Dr Henry Frankenstein, son of the Baron Frankenstein, is a scientist obsessed with his great experiment which involves using the body parts of corpses and something called a ‘cosmic ray’ to create life. In search of a brain to use in his experiment, Frankenstein’s rather unpleasant assistant Fritz unwittingly steals the brain of a convicted murderer, and when Frankenstein eventually brings his creation to life the results are a disaster.
Although Frankenstein was the movie that launched Boris Karloff’s stellar career (he doesn’t actually speak a single word in the film), the real star of the movie is unquestionably Colin Clive who plays Dr Frankenstein. His manic energy continually makes the watcher wonder whether he is actually insane or not, yet despite his utter irresponsibility and arrogance he still somehow manages to remain the likeable hero of the film. Clive unfortunately died of alcoholism only a few years after the sequel to Frankenstein was filmed , depriving Hollywood of one of its most gifted lead actors.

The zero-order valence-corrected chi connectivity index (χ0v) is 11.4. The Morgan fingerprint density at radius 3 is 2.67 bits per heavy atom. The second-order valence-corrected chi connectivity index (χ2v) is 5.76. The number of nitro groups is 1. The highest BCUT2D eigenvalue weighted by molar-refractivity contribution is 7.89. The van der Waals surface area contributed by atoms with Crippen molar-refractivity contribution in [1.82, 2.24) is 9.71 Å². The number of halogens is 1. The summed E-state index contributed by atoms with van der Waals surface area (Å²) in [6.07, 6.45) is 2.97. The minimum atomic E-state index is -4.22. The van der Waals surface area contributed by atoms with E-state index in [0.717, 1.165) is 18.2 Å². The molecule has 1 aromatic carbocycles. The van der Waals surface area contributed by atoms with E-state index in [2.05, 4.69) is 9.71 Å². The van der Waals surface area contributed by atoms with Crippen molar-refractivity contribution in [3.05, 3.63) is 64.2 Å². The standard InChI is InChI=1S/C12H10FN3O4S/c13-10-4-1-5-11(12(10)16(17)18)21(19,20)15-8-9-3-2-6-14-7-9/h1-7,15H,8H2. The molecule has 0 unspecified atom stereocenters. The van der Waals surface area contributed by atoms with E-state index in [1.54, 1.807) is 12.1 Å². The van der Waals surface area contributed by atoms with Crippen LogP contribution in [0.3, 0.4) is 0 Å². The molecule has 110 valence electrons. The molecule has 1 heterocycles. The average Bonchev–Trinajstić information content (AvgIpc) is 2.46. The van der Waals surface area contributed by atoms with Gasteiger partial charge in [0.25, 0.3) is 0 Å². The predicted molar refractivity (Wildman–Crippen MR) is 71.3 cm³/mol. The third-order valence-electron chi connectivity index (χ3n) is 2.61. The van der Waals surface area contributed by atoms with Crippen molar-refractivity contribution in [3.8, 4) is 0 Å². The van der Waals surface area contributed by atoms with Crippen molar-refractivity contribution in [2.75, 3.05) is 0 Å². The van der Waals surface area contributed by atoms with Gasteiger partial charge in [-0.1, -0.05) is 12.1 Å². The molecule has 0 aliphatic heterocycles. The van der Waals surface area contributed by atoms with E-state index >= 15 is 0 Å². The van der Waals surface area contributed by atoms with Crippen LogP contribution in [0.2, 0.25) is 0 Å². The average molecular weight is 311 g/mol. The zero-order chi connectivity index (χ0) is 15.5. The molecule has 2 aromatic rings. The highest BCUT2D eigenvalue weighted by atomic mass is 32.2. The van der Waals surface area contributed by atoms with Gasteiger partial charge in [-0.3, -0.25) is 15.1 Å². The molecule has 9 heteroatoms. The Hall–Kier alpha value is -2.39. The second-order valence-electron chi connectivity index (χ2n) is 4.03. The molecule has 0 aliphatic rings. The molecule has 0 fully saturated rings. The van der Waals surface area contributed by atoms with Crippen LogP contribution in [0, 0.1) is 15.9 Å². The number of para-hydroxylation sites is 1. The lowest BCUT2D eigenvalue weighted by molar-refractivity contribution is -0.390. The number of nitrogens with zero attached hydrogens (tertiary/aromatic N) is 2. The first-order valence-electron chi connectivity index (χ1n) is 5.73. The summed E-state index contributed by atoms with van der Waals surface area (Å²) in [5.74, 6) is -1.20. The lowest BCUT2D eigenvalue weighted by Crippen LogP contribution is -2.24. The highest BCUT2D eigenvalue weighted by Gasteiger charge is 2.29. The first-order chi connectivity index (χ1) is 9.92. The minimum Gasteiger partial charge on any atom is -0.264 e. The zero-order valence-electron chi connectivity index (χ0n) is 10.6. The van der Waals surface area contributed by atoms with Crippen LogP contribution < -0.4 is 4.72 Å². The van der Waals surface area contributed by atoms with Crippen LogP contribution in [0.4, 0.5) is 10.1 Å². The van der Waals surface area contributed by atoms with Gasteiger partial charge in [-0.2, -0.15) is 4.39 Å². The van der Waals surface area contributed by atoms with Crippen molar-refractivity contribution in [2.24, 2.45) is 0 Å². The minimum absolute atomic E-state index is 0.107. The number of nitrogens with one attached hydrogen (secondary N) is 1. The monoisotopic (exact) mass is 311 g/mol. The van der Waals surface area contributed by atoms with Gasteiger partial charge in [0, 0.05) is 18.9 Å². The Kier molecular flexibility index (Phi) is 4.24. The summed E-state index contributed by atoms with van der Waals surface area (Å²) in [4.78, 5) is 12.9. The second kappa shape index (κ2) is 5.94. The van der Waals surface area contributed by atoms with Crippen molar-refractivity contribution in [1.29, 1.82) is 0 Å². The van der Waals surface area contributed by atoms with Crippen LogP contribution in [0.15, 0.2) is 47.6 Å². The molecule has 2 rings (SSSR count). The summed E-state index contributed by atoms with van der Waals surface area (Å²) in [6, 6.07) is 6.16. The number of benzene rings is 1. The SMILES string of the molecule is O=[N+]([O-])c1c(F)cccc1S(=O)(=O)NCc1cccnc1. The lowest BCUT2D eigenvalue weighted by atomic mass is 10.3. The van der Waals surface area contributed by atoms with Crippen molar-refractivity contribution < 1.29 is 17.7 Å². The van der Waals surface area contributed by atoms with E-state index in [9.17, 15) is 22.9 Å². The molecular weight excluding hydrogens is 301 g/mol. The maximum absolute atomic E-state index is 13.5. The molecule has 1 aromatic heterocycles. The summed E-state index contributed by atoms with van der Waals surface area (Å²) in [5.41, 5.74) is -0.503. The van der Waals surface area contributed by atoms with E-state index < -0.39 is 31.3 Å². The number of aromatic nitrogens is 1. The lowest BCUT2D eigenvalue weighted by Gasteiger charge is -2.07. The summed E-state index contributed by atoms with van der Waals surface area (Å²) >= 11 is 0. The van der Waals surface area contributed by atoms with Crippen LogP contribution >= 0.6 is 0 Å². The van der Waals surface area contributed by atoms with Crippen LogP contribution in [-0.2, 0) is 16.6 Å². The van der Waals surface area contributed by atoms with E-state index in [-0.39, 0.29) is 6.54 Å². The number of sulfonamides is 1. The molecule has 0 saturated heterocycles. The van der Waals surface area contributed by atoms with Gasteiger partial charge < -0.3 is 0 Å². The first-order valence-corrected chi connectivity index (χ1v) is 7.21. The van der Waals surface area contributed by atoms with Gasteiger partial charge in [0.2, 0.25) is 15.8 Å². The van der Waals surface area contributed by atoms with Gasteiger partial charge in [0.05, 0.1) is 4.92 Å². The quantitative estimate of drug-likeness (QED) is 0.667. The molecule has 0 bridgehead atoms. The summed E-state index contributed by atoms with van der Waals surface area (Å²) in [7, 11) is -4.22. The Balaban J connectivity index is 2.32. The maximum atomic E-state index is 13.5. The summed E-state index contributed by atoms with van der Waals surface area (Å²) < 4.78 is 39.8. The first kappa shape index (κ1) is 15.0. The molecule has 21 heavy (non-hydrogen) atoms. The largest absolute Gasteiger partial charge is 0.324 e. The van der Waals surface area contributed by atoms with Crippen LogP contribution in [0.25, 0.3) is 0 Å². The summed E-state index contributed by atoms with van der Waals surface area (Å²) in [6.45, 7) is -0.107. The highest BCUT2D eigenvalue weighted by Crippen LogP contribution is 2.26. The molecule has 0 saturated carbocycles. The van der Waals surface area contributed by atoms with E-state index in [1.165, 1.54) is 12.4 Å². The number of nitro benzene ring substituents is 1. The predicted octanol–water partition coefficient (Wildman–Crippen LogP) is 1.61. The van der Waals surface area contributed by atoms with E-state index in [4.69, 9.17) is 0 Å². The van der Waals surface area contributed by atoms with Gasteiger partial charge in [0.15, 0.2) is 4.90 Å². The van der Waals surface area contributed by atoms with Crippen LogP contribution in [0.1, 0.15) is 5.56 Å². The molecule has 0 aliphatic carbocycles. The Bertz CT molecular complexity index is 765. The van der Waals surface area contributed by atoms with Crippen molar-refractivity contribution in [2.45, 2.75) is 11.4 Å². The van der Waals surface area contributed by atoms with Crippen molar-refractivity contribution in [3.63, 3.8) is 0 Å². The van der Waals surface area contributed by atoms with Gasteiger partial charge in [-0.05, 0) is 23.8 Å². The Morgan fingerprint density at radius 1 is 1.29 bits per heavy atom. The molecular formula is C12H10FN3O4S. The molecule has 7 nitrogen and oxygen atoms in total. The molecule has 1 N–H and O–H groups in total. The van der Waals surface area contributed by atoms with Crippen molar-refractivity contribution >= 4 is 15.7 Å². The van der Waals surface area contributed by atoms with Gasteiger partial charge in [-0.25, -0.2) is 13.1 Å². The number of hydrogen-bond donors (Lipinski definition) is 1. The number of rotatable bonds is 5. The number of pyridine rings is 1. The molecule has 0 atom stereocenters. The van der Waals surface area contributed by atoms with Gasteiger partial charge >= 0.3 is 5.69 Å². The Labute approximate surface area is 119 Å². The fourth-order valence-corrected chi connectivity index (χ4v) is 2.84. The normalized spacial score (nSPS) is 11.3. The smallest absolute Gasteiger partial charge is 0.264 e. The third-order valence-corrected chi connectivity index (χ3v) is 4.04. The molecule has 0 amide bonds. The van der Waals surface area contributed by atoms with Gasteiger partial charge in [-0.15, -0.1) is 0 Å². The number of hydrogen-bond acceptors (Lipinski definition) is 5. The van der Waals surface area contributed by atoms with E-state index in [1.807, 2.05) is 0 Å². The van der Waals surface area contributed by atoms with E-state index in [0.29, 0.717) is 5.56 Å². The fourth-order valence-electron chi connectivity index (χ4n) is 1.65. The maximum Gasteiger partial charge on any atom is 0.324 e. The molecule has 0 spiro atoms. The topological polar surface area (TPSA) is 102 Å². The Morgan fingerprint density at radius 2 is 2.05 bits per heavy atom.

In many ways James Whale didn’t stick very closely to the original story, but unlike many other less successful versions of the story, Whale created a very human monster that inspires more pity than horror. In fact the creepiest bits of the movie are probably the ones featuring Dr Frankenstein and Fritz in their laboratory – located in a ruined tower on the side of a mountain where there seem to be endless violent storms. Karloff, as the monster, is pitiful and childishly simple. He shows very little understanding of what happens to him, and his life is short and unpleasant.
The soundtrack is based on 5 players – Violin, Viola, Cello, Piano and Harp – and these players are supported by a virtual orchestra which includes Bass, Harpsichord, Horns, Flutes, Electric guitar, Contrafaggot, Celeste, Tutti Strings and Percussion/Effects. The idea was to write a score that was very much in 1930’s style but to add a subtly modern element.
Frankenstein at IMDB : click here http://www.imdb.com/title/tt0021884/